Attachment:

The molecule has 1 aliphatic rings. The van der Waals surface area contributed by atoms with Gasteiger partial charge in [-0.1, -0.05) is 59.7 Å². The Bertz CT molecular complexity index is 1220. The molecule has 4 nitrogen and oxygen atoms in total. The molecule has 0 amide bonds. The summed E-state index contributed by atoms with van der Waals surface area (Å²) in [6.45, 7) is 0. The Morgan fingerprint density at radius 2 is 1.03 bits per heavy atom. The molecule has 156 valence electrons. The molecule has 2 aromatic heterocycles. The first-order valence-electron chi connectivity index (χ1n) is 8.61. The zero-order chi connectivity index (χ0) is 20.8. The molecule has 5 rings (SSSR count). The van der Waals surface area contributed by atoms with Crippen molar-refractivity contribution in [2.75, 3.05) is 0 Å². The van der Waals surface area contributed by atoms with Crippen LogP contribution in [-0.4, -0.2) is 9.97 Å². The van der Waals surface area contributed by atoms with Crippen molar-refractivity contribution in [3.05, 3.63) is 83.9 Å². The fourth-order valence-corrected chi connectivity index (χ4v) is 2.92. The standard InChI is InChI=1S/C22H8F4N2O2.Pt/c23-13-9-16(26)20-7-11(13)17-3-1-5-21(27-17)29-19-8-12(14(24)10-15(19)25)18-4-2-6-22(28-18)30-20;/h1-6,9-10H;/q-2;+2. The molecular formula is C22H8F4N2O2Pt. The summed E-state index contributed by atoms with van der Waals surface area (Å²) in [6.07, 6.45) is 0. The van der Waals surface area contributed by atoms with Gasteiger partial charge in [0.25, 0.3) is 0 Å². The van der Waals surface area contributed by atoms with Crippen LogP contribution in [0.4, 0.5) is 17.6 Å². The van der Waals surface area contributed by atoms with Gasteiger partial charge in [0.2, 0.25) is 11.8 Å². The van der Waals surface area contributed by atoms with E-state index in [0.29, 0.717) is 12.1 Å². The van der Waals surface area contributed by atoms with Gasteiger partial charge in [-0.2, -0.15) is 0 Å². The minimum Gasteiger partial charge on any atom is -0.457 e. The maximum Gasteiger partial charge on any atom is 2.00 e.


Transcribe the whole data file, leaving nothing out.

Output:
The molecule has 1 aliphatic rings. The van der Waals surface area contributed by atoms with Gasteiger partial charge in [-0.1, -0.05) is 59.7 Å². The Bertz CT molecular complexity index is 1220. The molecule has 4 nitrogen and oxygen atoms in total. The molecule has 0 amide bonds. The summed E-state index contributed by atoms with van der Waals surface area (Å²) in [6.45, 7) is 0. The Morgan fingerprint density at radius 2 is 1.03 bits per heavy atom. The molecule has 156 valence electrons. The molecule has 2 aromatic heterocycles. The first-order valence-electron chi connectivity index (χ1n) is 8.61. The zero-order chi connectivity index (χ0) is 20.8. The molecule has 5 rings (SSSR count). The van der Waals surface area contributed by atoms with Crippen molar-refractivity contribution in [2.75, 3.05) is 0 Å². The van der Waals surface area contributed by atoms with Crippen LogP contribution in [-0.4, -0.2) is 9.97 Å². The van der Waals surface area contributed by atoms with Crippen molar-refractivity contribution in [3.05, 3.63) is 83.9 Å². The fourth-order valence-corrected chi connectivity index (χ4v) is 2.92. The standard InChI is InChI=1S/C22H8F4N2O2.Pt/c23-13-9-16(26)20-7-11(13)17-3-1-5-21(27-17)29-19-8-12(14(24)10-15(19)25)18-4-2-6-22(28-18)30-20;/h1-6,9-10H;/q-2;+2. The molecular formula is C22H8F4N2O2Pt. The summed E-state index contributed by atoms with van der Waals surface area (Å²) in [6.07, 6.45) is 0. The van der Waals surface area contributed by atoms with Gasteiger partial charge in [0.25, 0.3) is 0 Å². The van der Waals surface area contributed by atoms with Crippen LogP contribution in [0.4, 0.5) is 17.6 Å². The van der Waals surface area contributed by atoms with Gasteiger partial charge in [0.2, 0.25) is 11.8 Å². The van der Waals surface area contributed by atoms with E-state index in [0.29, 0.717) is 12.1 Å². The van der Waals surface area contributed by atoms with Gasteiger partial charge in [-0.2, -0.15) is 0 Å². The minimum Gasteiger partial charge on any atom is -0.457 e. The maximum Gasteiger partial charge on any atom is 2.00 e.